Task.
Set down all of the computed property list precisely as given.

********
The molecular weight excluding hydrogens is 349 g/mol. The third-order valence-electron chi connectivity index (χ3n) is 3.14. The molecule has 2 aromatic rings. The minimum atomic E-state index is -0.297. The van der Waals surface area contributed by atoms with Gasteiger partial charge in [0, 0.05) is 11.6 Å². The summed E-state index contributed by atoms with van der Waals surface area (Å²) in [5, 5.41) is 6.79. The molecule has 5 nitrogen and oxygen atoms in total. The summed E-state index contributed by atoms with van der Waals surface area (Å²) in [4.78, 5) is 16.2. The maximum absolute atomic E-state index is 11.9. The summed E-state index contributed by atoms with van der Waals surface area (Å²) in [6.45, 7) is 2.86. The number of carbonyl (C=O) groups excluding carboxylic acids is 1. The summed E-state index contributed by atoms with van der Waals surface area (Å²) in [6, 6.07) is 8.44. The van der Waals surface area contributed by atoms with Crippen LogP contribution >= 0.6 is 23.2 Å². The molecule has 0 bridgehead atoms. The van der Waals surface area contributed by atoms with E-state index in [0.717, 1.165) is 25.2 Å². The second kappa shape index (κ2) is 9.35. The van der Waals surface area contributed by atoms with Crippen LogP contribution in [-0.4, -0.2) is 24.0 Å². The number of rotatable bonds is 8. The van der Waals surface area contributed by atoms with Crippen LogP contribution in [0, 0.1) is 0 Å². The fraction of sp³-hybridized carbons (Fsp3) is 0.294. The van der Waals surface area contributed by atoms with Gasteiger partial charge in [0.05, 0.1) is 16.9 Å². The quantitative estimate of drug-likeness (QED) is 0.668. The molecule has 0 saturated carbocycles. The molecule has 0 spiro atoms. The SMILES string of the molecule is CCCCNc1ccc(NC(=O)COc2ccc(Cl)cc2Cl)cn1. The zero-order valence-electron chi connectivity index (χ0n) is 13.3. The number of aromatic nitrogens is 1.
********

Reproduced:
The molecular weight excluding hydrogens is 349 g/mol. The third-order valence-electron chi connectivity index (χ3n) is 3.14. The molecule has 2 aromatic rings. The minimum atomic E-state index is -0.297. The van der Waals surface area contributed by atoms with Gasteiger partial charge in [0, 0.05) is 11.6 Å². The summed E-state index contributed by atoms with van der Waals surface area (Å²) in [5, 5.41) is 6.79. The molecule has 5 nitrogen and oxygen atoms in total. The summed E-state index contributed by atoms with van der Waals surface area (Å²) in [4.78, 5) is 16.2. The maximum absolute atomic E-state index is 11.9. The summed E-state index contributed by atoms with van der Waals surface area (Å²) in [6.45, 7) is 2.86. The number of carbonyl (C=O) groups excluding carboxylic acids is 1. The summed E-state index contributed by atoms with van der Waals surface area (Å²) in [6, 6.07) is 8.44. The van der Waals surface area contributed by atoms with Crippen LogP contribution >= 0.6 is 23.2 Å². The molecule has 0 bridgehead atoms. The van der Waals surface area contributed by atoms with E-state index in [0.717, 1.165) is 25.2 Å². The second kappa shape index (κ2) is 9.35. The van der Waals surface area contributed by atoms with Crippen LogP contribution in [-0.4, -0.2) is 24.0 Å². The number of rotatable bonds is 8. The van der Waals surface area contributed by atoms with Crippen LogP contribution in [0, 0.1) is 0 Å². The fraction of sp³-hybridized carbons (Fsp3) is 0.294. The van der Waals surface area contributed by atoms with Gasteiger partial charge in [0.05, 0.1) is 16.9 Å². The quantitative estimate of drug-likeness (QED) is 0.668. The molecule has 0 saturated carbocycles. The molecule has 0 spiro atoms. The SMILES string of the molecule is CCCCNc1ccc(NC(=O)COc2ccc(Cl)cc2Cl)cn1. The zero-order valence-electron chi connectivity index (χ0n) is 13.3. The number of aromatic nitrogens is 1.